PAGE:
But I’ve leaned too heavily on metaphor and analogy. I’ve again avoided facing the center. But what if this is precisely why we find ourselves drawn in to Bolaño’s work? Maybe we find ourselves drawn in to his work because of the astounding fact of its hidden center. Most writers can no longer afford subtlety; Bolaño’s work testifies to the low, rumbling power of a writer unafraid to stare past the world.

Yours,
K

Random / 9 Comments
October 28th, 2016 / 10:57 am

title

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October 27th, 2016 / 2:37 pm

Oil

The other day, one of my students asks me where oil comes from. I am helping him with an article about climate change and the oil industry that he was supposed to summarize for the previous week’s assignment. English is his third language and the one he struggles with the most, so we are sitting at his desk after dismissal going through his article line by line.

I’m surprised that he asks me that, where oil comes from, and then I’m ashamed at my own surprise. He has no reason to know the answer.

I could tell him that where I grew up, the drumbeats of the oil rigs were as familiar as the sound of my own heartbeat, or that my first school had an oil derrick next to the swing set, caged in with a barbed wire-topped fence and locked with heavy chains. READ MORE >

Random / 2 Comments
October 27th, 2016 / 1:34 pm

Call for Submission: A Shadow Map/An Anthology By Survivors of Sexual Assault

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In this dumpster fire of an election year in the United States we have heard a lot of dangerous #rapeculture rhetoric from Donald Trump. After Trump’s “grab them by the pussy” statement, writer Kelly Oxford responded on Twitter, putting a solicitation out for people to name their first sexual assaults (which certainly are/were probably not their last). Read the NPR article HERE. The response to her call was/is overwhelming, staggering, heartbreaking, and not in the least surprising to other folks who have also had these experiences and/or are aware of every facet of this culture. As Oxford stated in her tweets, these stories are not just dry, dead statistics, these stories are true, horrifying, and all too common. This is a reality for so many people.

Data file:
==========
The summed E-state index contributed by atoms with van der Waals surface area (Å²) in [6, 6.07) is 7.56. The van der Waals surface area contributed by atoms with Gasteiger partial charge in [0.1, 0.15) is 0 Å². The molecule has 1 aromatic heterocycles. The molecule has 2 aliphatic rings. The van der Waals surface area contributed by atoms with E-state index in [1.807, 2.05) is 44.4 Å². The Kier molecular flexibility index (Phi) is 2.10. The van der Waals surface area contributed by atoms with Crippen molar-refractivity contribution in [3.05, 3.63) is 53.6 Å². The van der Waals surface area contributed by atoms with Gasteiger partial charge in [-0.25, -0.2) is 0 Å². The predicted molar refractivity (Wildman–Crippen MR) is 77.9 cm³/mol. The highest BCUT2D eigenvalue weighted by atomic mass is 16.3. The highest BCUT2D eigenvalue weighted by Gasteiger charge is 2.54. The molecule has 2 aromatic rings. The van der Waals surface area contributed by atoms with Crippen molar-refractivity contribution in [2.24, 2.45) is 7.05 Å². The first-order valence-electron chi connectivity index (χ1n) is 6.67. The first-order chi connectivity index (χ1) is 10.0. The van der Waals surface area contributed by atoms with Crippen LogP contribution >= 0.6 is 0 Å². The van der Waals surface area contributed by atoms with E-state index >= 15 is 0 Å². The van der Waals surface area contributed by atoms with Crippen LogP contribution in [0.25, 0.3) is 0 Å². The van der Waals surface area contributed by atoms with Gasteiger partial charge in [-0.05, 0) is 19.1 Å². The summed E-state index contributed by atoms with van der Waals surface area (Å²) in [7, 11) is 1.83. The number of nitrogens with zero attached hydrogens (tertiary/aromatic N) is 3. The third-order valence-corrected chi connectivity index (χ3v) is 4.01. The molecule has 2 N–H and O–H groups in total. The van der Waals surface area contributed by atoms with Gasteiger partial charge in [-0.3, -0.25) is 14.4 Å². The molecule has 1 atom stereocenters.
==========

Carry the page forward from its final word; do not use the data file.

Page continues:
In a poignant and much needed call for submissions, Joanna C. Valente, the new Managing Editor of Civil Coping Mechanisms, is editing an anthology called A Shadow Map: an Anthology by Survivors of Sexual Assault, to be published in February 2017 by Civil Coping Mechanisms.

Here are some words from Valente and CCM: READ MORE >

Presses & Web Hype / No Comments
October 26th, 2016 / 1:49 pm

HyperNormalisation

PROGRAM MrsGorman (Input, Output);
CONST
   Indifferent = 60
VAR
   Thursday, Indisposed, Called: BOOLEAN;
   Bed, Chair, Hearth, Fire, Window, open: BOOLEAN;
   Rand, Temperature: INTEGER;
BEGIN {Main Program}
IF Thursday THEN
   IF NOT (Indisposed)
      THEN Called:= True
   ELSE {If Indisposed}
      Called:=False;
   IF NOT Called THEN Random;
         IF Rand = 0 THEN (Bed)
      ELSE {if Rand = 1then}
      BEGIN {Else}
         IF Temperature < Indifferent
            THEN (Chair and Hearth AND Fire)
         ELSE IF Temperature > Indifferent
            THEN (Chair AND Window AND Open)
         ELSE IF Temperature = Indifferent THEN
            BEGIN {Else if}
               Random
               IF Rand = 0
                  THEN (Chair and Window AND NOT Open)
               ELSE {if Rand = 1then}
                  (Chair AND Hearth AND NOT Fire)
      END {Else if}
   END {Else}
END {Main Program} READ MORE >
Web Hype / 1 Comment
October 26th, 2016 / 12:00 pm